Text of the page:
Brunswick Pro Bowling Hands-On
We head to the virtual lanes to play a few games of Brunswick Pro Bowling.
It may or may not be directly related to the popularity of Wii Sports Bowling, but people seem to have an increased interest in bowling video games these days. One game that's hoping to capitalize on this trend is Brunswick Pro Bowling from Crave Entertainment. We were able to spend some time with the Wii version of the game, which is also set to be released for the PlayStation 2 and PlayStation Portable.
Whereas Wii Sports Bowling was a fun yet shallow bowling experience, Brunswick Pro Bowling is shooting for a deeper, more realistic representation of the sport. You can play a quick game with up to four players and play in real-life Brunswick locations, such as San Francisco, Houston, Paris, Tokyo, Honolulu, London, and more. But the game's real appeal lies in its career mode.
In career mode, you create a (left or right handed) male or female bowler and then modify your bowler's appearance in a number of ways. We created an old guy named El Guapo, complete with plaid pants, bad hair, and aviator sunglasses. Once we brought El Guapo to life, we checked our schedule, which was filled with league nights and tournaments. Winning events not only gives you money, but it also improves your reputation and skill. You can then use skill points to improve your bowler's arm strength, accuracy, hook control, and stamina. Money can be spent on new shirts, shoes, wrist guards and hats, as well as licensed Brunswick balls, which are rated for hook potential, breakpoint shape, flare potential, and R6 average.
When you hit the lanes, you won't need the Nunchuck because the game is played with only the Wii Remote. You can view the lane's oil pattern (this shows how the ball may behave as it rolls down the lane) with the 2 button and choose from two different types of balls with the 1 button. Next, you hold down the B button and twist the remote to change your position relative to the lane; you press left or right on the D pad to refine your aim. You'll then press A, which takes you to a side view of your bowler. When you're ready to bowl, you raise the remote, hold down the B button, swing the controller back, and then release B as you swing forward. There's a meter that shows your accuracy and power, but we weren't able to figure out exactly what made a shot more or less accurate. But we did find that what felt like a good shot generally was, in fact, a good shot. A training mode would have helped clear things up, but even without one, we were able to bowl 216 just five games into our career. The game touts a realistic physics engine, and other than a few stubborn pins, the pin physics seemed to be just fine.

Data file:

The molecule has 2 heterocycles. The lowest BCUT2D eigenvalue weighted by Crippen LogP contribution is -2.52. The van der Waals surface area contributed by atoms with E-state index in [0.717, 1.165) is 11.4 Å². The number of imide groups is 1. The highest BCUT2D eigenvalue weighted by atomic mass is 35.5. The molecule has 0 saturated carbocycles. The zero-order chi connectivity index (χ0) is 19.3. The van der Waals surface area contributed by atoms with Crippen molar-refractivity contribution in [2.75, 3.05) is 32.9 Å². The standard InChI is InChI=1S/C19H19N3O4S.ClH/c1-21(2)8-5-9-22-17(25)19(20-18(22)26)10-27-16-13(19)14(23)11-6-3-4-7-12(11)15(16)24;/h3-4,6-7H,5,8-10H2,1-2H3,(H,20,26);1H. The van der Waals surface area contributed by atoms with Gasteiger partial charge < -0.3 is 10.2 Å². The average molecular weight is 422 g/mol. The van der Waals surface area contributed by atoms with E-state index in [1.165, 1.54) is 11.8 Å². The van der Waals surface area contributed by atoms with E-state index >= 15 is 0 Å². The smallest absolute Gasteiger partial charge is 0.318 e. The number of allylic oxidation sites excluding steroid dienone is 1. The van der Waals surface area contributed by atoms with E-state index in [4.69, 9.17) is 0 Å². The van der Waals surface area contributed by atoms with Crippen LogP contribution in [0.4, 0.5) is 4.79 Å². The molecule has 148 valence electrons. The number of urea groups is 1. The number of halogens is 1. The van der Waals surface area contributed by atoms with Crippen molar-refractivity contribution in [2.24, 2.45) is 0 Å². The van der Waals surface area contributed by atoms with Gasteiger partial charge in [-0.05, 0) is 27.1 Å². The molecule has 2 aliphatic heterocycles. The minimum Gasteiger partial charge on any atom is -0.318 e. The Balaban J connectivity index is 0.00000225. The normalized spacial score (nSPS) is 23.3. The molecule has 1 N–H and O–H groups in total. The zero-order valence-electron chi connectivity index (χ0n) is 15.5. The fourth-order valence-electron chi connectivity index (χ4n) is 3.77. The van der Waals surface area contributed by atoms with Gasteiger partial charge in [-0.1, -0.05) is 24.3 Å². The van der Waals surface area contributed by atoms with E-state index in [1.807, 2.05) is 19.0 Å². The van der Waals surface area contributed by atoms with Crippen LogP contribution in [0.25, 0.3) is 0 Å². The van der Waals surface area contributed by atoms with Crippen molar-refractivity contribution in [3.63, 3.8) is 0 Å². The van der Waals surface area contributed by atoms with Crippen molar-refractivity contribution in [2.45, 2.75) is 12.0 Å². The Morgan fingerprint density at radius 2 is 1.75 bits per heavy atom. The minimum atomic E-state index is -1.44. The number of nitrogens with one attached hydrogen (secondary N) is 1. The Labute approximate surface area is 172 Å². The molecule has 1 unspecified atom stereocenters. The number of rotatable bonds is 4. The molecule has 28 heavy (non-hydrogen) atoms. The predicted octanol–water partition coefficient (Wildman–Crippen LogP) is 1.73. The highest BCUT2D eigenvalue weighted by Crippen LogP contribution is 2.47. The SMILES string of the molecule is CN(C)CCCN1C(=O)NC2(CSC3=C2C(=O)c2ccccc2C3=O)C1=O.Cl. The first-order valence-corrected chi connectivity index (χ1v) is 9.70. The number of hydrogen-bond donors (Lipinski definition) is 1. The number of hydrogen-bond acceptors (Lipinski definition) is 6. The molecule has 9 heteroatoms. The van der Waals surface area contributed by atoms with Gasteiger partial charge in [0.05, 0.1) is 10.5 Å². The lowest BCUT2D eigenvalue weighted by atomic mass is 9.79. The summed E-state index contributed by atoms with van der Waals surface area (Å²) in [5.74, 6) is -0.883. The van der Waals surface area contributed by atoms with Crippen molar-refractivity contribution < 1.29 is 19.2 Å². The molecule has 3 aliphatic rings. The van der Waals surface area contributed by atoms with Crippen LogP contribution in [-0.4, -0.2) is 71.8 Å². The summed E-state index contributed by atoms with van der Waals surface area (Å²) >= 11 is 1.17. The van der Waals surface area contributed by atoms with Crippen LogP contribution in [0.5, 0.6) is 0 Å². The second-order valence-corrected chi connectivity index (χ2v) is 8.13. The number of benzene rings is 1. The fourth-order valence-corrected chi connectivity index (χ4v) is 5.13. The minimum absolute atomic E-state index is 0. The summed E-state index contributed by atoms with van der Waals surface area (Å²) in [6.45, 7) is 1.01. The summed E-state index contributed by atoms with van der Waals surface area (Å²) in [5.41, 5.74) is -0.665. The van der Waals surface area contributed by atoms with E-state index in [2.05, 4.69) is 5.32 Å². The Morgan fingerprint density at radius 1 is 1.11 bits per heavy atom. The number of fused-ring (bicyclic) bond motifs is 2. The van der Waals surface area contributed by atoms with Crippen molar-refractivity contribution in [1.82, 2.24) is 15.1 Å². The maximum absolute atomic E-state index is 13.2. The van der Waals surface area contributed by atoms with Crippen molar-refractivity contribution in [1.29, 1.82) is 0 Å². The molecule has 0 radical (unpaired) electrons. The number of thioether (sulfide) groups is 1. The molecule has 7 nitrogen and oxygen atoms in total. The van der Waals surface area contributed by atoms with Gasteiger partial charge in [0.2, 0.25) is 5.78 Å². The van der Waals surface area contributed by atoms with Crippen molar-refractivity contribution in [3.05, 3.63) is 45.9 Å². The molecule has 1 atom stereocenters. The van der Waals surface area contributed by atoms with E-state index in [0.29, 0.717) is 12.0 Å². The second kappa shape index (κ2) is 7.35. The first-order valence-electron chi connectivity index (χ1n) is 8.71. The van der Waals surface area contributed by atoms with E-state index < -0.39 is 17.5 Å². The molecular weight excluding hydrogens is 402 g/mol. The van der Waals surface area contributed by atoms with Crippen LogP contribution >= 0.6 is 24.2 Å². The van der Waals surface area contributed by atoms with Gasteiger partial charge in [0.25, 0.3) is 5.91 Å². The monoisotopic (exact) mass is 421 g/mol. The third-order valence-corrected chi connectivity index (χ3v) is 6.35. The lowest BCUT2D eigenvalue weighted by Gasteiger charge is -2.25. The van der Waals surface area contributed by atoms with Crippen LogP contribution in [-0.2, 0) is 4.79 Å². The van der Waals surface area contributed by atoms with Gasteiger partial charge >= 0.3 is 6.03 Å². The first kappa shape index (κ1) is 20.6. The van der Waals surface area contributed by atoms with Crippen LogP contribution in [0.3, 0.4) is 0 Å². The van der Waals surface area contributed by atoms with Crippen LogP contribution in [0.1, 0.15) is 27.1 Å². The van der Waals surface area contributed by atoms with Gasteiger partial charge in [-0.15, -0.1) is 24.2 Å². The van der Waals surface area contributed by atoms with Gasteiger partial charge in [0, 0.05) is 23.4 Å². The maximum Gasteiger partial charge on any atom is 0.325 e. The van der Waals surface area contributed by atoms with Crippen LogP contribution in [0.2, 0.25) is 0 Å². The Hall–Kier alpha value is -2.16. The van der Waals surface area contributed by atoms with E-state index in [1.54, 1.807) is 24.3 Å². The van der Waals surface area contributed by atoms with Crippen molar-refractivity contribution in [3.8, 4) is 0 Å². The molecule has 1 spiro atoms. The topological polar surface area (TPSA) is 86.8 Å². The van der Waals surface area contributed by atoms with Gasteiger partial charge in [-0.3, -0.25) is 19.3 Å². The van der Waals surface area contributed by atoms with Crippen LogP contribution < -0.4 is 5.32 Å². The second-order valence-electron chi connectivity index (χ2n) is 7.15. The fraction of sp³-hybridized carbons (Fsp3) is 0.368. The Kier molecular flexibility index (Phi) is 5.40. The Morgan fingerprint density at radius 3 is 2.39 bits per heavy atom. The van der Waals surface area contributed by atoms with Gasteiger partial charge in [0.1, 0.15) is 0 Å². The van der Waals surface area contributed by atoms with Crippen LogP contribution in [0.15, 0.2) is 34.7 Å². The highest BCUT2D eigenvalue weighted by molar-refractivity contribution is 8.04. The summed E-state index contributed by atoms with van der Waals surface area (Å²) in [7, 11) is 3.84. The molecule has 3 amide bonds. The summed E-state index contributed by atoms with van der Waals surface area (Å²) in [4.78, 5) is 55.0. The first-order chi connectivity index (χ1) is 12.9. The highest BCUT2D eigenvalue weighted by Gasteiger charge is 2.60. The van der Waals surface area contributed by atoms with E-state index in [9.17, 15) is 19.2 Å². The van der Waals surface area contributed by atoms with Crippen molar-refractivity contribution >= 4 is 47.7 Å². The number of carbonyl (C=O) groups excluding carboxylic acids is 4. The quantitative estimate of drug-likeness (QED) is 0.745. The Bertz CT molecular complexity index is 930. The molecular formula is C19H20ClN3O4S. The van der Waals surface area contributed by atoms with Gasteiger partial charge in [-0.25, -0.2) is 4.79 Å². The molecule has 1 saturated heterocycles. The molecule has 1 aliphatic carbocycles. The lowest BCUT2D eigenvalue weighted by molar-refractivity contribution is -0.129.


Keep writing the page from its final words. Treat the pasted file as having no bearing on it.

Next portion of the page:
Visually speaking, Brunswick Pro Bowling isn't mind-blowing, but most people don't pick their bowling games based on their visual appeal. There's plenty of variety to the look of the bowling alleys, while the lanes are nice and shiny. There also seemed to be quite a few different ball designs. Bowlers perform some subdued celebrations after each turn, and there are some funny animations that flash across the screen as well. If you get a strike, you might see a cartoon bowling pin with a baseball bat swing and miss at a pitch, or if you pick up a spare, a tire might roll across the screen.
Apart from the fact that the Wii has a different control scheme, while the PSP has ad hoc play and extra character customization options, the three versions will largely be the same. Brunswick Pro Bowling is currently scheduled to ship on August 14.
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